WASHINGTON (Reuters) - The state of Hawaii and the American Civil Liberties Union on Tuesday urged the U.S. Supreme Court not to allow President Donald Trump’s latest travel ban that would bar entry of people from six Muslim-majority countries to go into full effect after it was partially blocked by lower courts.
Lawyers for the Democratic-governed state and the civil liberties group, pursuing separate legal challenges to the ban, were responding to the Trump administration’s request last week that the conservative-majority court allow the ban to go into effect completely while litigation over the policy continues.
Both sets of challengers said the latest ban, Trump’s third, discriminates against Muslims in violation of the U.S. Constitution and is not permissible under immigration laws.
The Republican president has said the travel ban is needed to protect the United States from terrorism by Muslim militants. As a candidate, Trump had promised “a total and complete shutdown of Muslims entering the United States.”
In the ACLU court filing, its lawyers said the administrative process that led to the latest ban “does not wipe away the history of the president’s efforts to ban Muslims, especially given the remarkable similarity between the current ban and its predecessors.”
On Nov. 13, the San Francisco-based 9th U.S. Circuit Court of Appeals allowed the ban to go partly into effect while the litigation continued, lifting part of a Hawaii-based district court judge’s nationwide injunction.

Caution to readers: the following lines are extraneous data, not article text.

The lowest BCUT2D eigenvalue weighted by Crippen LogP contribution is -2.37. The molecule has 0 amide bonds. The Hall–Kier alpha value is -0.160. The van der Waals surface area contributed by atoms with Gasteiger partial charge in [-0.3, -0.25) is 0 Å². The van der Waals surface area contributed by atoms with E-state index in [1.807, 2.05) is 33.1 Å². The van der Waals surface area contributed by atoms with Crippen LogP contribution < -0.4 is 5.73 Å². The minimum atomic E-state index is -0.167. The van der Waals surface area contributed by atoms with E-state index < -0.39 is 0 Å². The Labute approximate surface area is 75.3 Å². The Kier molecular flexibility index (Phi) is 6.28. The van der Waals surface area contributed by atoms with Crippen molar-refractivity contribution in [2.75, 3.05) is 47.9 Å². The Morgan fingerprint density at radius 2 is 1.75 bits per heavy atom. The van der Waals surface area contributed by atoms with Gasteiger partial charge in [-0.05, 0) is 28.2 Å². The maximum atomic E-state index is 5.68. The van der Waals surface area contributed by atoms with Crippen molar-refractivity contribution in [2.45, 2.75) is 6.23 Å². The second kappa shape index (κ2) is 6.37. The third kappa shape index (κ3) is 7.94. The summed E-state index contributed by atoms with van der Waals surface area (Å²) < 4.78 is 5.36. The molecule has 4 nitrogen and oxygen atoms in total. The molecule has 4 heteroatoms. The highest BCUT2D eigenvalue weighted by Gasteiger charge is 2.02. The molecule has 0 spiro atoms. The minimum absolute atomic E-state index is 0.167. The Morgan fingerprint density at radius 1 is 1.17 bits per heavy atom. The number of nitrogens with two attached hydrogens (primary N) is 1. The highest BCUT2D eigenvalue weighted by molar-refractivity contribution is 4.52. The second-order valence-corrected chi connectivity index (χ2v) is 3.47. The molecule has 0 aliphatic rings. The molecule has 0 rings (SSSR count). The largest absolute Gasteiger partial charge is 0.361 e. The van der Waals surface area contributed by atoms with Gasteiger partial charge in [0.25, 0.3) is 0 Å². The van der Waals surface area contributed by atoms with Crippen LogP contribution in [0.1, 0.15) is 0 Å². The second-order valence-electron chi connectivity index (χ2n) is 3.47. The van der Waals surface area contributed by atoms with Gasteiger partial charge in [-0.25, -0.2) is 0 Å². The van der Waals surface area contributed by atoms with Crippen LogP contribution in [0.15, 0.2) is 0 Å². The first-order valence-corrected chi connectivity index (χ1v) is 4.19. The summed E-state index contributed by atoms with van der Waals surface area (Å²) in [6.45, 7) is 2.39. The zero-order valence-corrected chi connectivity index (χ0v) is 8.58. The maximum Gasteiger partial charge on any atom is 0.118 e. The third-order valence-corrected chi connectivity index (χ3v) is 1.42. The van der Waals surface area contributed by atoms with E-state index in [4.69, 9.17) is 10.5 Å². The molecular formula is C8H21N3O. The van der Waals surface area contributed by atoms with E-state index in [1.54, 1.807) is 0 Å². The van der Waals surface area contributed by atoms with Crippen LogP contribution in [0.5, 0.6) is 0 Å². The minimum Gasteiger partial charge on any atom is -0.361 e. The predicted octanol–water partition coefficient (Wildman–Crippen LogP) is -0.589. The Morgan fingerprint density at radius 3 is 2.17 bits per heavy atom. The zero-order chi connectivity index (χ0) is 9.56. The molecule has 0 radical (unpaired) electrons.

Separately, a judge in Maryland partly blocked the ban on similar lines in the case spearheaded by the ACLU.
The Trump administration asked the U.S. Supreme Court to intervene in both cases. The high court could act at any time.
Whatever the Supreme Court decides, the two cases will continue in lower courts. The 9th Circuit and the Richmond, Virginia-based 4th U.S. Circuit Court of Appeals both are due to hear oral arguments on the merits of the challenges next week.
Trump’s ban was announced on Sept. 24 and replaced two previous versions that had been impeded by federal courts.
The ban currently applies to people from Iran, Libya, Syria, Yemen, Somalia and Chad who do not have connections to the United States. Those with certain family relationships and other formal connections to the United States, such as through a university, can enter the country.
The ban also covers people from North Korea and certain government officials from Venezuela, and lower courts have allowed those provisions to go into effect.